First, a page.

Sonics uncertain as they weigh possible picks

  • By Rich Myhre / Herald Writer
  • Wednesday, June 23, 2004 9:00pm
  • Sports

SEATTLE – Late this afternoon, NBA commissioner David Stern will step to the podium and tip off the league’s nationally televised draft.

One by one, over the span of a few hours, Stern will call out the names of those athletes fortunate enough to be selected in the first round. And more than half of those players, you can bet, will be teen-agers.

They will be products of varied backgrounds. Some will be just a few weeks removed from their high school graduations. Others will have been to college for a year or two. Still others will be from overseas, Europe mostly, where they have been playing as teens in junior pro leagues that are the equivalent of the Western Hockey League, home of the Everett Silvertips.

What unites these prospects is their age. Because more than a dozen of the fellows who will be chosen in tonight’s first round will almost certainly be 18 or 19 years old.

It wasn’t always this way, of course. College graduates, or at least those players whose class had graduated, were once the norm in the NBA draft. Yet those days belong to a bygone era, just like canvas sneakers and the two-hand set shot.

In today’s NBA, youth is served.

The Orlando Magic, which has the No. 1 pick, can get immediate help by selecting a premier player like Emeka Okafor, who spent three seasons at the University of Connecticut. But for the Seattle SuperSonics and most of the league’s other teams, this year’s draft will be about making long-term investments in promising but unproven talent.

Following a 37-45 season, the Sonics received the No. 12 spot in tonight’s draft. In that position, Seattle general manager Rick Sund admitted, “we’re not going to find anybody who’s going to be better right now than what we’ve got.”

Knowing that, the Sonics have explored several options. They have looked into trading a player or two, and perhaps a combination of draft picks, to move up in tonight’s order. They have explored the possibility of trading down. And they have weighed offers that involve trading out of the draft altogether.

Even now, with the draft just hours away, the Sonics still don’t know exactly what they’re going to do. They may not until the last moments before their turn to pick, which will happen about 5 o’clock tonight.

“With all the youth in the draft this year, there is just so much uncertainty,” Sund said. “I think this draft in particular, perhaps more than others (in recent years), is one that will be judged and evaluated best in about three, four or five years from now. And that’s because there are so many high school kids and so many European players that are just so young.”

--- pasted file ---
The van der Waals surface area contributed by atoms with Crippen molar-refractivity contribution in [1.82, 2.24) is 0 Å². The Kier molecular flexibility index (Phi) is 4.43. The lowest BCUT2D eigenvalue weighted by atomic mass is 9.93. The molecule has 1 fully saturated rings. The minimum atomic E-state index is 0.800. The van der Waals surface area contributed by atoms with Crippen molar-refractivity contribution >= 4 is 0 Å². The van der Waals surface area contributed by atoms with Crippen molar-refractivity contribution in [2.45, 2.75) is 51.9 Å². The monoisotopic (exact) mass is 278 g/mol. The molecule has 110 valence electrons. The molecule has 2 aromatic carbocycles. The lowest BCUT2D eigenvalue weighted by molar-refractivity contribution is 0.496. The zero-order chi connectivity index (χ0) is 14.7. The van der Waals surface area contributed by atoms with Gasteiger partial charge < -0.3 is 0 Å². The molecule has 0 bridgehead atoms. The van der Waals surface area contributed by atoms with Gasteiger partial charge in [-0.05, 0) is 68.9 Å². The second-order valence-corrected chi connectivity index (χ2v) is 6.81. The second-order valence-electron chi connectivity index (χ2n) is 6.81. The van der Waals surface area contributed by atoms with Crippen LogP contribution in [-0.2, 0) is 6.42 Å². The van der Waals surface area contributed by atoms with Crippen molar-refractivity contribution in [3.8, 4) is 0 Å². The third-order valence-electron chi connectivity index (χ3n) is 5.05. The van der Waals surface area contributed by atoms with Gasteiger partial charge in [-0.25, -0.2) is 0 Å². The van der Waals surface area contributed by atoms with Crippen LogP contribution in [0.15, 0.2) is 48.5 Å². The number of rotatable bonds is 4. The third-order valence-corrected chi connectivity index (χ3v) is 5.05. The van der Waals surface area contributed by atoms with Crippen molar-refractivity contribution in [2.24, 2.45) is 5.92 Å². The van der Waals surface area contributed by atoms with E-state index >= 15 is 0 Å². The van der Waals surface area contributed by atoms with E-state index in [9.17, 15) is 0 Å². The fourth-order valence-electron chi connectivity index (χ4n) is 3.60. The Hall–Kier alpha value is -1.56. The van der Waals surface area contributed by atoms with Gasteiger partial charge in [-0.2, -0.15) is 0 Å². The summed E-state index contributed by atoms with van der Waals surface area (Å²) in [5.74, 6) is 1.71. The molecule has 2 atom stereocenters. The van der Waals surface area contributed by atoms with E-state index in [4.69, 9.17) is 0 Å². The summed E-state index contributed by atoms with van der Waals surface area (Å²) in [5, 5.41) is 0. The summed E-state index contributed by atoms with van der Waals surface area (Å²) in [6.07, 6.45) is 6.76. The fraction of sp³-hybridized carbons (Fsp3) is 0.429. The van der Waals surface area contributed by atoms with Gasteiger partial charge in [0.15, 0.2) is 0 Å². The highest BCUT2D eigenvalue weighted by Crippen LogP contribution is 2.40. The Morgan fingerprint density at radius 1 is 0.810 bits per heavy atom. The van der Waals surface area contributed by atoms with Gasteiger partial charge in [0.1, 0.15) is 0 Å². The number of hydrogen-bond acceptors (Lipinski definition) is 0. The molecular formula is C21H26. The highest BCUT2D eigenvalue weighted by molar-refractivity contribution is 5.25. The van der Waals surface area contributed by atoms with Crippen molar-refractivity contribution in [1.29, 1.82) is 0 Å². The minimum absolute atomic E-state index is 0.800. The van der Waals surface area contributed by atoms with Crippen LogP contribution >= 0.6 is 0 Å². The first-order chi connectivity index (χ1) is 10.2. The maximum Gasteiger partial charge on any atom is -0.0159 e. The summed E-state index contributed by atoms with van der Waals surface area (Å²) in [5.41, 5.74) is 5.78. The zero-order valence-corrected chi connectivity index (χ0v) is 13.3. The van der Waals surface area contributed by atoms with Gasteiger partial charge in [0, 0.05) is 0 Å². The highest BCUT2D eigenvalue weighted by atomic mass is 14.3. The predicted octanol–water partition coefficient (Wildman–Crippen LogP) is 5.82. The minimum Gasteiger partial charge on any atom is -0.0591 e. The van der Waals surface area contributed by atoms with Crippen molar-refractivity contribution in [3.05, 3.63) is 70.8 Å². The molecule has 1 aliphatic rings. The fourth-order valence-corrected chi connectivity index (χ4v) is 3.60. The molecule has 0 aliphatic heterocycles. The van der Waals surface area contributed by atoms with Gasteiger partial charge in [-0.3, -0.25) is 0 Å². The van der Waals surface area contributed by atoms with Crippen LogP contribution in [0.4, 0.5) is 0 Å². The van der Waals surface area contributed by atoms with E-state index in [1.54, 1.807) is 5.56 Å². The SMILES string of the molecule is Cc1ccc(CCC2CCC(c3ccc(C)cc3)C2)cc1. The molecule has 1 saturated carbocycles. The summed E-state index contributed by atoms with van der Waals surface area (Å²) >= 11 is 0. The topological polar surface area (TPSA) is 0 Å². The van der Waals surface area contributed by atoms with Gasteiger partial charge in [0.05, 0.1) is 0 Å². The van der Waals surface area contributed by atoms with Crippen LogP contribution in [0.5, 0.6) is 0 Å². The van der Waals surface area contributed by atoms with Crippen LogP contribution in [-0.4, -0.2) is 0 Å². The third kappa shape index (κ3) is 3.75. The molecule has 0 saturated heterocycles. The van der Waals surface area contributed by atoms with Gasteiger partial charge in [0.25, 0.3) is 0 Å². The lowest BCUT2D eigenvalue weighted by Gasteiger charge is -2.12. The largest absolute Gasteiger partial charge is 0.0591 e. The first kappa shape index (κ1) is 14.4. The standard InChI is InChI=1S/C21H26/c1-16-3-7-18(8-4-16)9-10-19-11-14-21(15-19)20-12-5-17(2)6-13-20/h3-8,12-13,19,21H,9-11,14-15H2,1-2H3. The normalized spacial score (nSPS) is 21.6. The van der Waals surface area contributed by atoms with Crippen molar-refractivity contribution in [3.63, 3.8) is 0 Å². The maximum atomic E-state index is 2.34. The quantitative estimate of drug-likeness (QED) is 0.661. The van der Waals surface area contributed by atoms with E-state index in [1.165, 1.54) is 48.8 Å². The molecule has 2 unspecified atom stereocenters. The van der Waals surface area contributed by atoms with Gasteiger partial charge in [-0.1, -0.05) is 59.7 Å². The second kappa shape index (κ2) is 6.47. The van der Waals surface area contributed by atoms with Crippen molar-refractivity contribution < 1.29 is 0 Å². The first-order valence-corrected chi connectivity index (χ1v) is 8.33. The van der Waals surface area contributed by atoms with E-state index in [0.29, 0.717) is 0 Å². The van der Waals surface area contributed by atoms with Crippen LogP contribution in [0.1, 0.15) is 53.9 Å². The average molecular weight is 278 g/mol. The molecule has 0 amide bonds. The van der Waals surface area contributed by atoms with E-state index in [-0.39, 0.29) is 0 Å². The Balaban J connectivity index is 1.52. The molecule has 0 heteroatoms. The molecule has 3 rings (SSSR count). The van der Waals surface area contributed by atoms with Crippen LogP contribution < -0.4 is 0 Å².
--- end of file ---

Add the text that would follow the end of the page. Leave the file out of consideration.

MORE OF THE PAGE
Last year the Sonics had two first-round draft picks – their own and one from Milwaukee that was acquired in the multi-player trade that sent Gary Payton to the Bucks on Feb. 20, 2003. Those selections, the 12th and 14th, allowed Seattle to fill specific needs. The first choice was used to draft forward Nick Collison from Kansas to help bolster the Sonics’ front line and the second was used for Luke Ridnour, who is expected to be the team’s point guard of the future. Unfortunately, Collison missed the season after undergoing surgeries on both shoulders.

This year Seattle seems to favor another frontcourt player, most likely a center or power forward. Several of the promising youngsters, both from this country and from overseas, will be available when the Sonics make their pick, “and that’s something we certainly will have to look at it. … We have two bigs on our team whose contracts are up after next season (Jerome James and Vitaly Potapenko). So if we drafted a big, and even if we had to wait on him, we could put him over in the hopper and develop him. So that’s certainly an option.”

“There are some very good prospects among these young players from Europe,” added Lojze Milosavljevic, Seattle’s European scouting director. “But right now no one is stepping out from the others so it’s difficult to say (who would be a good fit).”

Assuming the Sonics do not trade for an established NBA player, then, the majority of Seattle’s minutes next season will probably go to their returning core of veterans, regardless of how the draft unfolds.

“In our estimation,” Sund said, “our team should have made the playoffs last year had we been healthy (both Ray Allen and Brent Barry missed big stretches of time with injuries). So we consider our team one of those playoff-type teams and we’re excited about next year.”

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